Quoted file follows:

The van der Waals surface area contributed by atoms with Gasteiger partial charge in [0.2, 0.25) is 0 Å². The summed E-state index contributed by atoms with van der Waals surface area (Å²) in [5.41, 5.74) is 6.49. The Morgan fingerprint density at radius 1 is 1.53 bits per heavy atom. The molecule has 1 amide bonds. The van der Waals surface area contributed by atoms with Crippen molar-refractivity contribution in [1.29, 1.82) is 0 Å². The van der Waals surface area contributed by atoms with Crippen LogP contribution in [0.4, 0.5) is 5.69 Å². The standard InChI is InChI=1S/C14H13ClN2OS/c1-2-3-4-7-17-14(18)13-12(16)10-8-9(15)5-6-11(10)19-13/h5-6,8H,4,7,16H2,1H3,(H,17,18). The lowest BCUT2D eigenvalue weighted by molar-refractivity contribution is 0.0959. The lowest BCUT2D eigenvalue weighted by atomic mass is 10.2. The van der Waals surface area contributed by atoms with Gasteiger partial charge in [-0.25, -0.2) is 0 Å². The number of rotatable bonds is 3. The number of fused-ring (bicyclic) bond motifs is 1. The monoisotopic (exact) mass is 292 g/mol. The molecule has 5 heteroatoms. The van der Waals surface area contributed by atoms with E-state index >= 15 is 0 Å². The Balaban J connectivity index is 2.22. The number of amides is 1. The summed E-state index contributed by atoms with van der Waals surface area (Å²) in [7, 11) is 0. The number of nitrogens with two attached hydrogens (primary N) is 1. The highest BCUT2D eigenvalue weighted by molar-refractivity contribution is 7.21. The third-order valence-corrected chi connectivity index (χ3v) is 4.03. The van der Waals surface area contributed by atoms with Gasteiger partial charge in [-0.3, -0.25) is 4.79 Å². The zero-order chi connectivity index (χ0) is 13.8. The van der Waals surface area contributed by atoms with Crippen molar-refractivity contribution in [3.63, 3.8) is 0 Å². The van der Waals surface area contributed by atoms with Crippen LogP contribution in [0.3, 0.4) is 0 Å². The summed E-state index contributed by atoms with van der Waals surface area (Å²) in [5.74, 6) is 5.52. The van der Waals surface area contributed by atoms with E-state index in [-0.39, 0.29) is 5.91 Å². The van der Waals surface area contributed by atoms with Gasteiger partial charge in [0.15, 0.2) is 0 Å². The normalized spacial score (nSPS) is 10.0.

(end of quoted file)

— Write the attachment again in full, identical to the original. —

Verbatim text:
The van der Waals surface area contributed by atoms with Gasteiger partial charge in [0.2, 0.25) is 0 Å². The summed E-state index contributed by atoms with van der Waals surface area (Å²) in [5.41, 5.74) is 6.49. The Morgan fingerprint density at radius 1 is 1.53 bits per heavy atom. The molecule has 1 amide bonds. The van der Waals surface area contributed by atoms with Crippen molar-refractivity contribution in [1.29, 1.82) is 0 Å². The van der Waals surface area contributed by atoms with Crippen LogP contribution in [0.4, 0.5) is 5.69 Å². The standard InChI is InChI=1S/C14H13ClN2OS/c1-2-3-4-7-17-14(18)13-12(16)10-8-9(15)5-6-11(10)19-13/h5-6,8H,4,7,16H2,1H3,(H,17,18). The lowest BCUT2D eigenvalue weighted by molar-refractivity contribution is 0.0959. The lowest BCUT2D eigenvalue weighted by atomic mass is 10.2. The van der Waals surface area contributed by atoms with Gasteiger partial charge in [-0.25, -0.2) is 0 Å². The number of rotatable bonds is 3. The number of fused-ring (bicyclic) bond motifs is 1. The monoisotopic (exact) mass is 292 g/mol. The molecule has 5 heteroatoms. The van der Waals surface area contributed by atoms with E-state index >= 15 is 0 Å². The Balaban J connectivity index is 2.22. The number of amides is 1. The summed E-state index contributed by atoms with van der Waals surface area (Å²) in [7, 11) is 0. The number of nitrogens with two attached hydrogens (primary N) is 1. The highest BCUT2D eigenvalue weighted by molar-refractivity contribution is 7.21. The third-order valence-corrected chi connectivity index (χ3v) is 4.03. The van der Waals surface area contributed by atoms with Gasteiger partial charge in [-0.3, -0.25) is 4.79 Å². The zero-order chi connectivity index (χ0) is 13.8. The van der Waals surface area contributed by atoms with Crippen molar-refractivity contribution in [3.63, 3.8) is 0 Å². The van der Waals surface area contributed by atoms with Crippen LogP contribution in [0.3, 0.4) is 0 Å². The summed E-state index contributed by atoms with van der Waals surface area (Å²) in [5.74, 6) is 5.52. The van der Waals surface area contributed by atoms with E-state index in [-0.39, 0.29) is 5.91 Å². The van der Waals surface area contributed by atoms with Gasteiger partial charge in [0.15, 0.2) is 0 Å². The normalized spacial score (nSPS) is 10.0.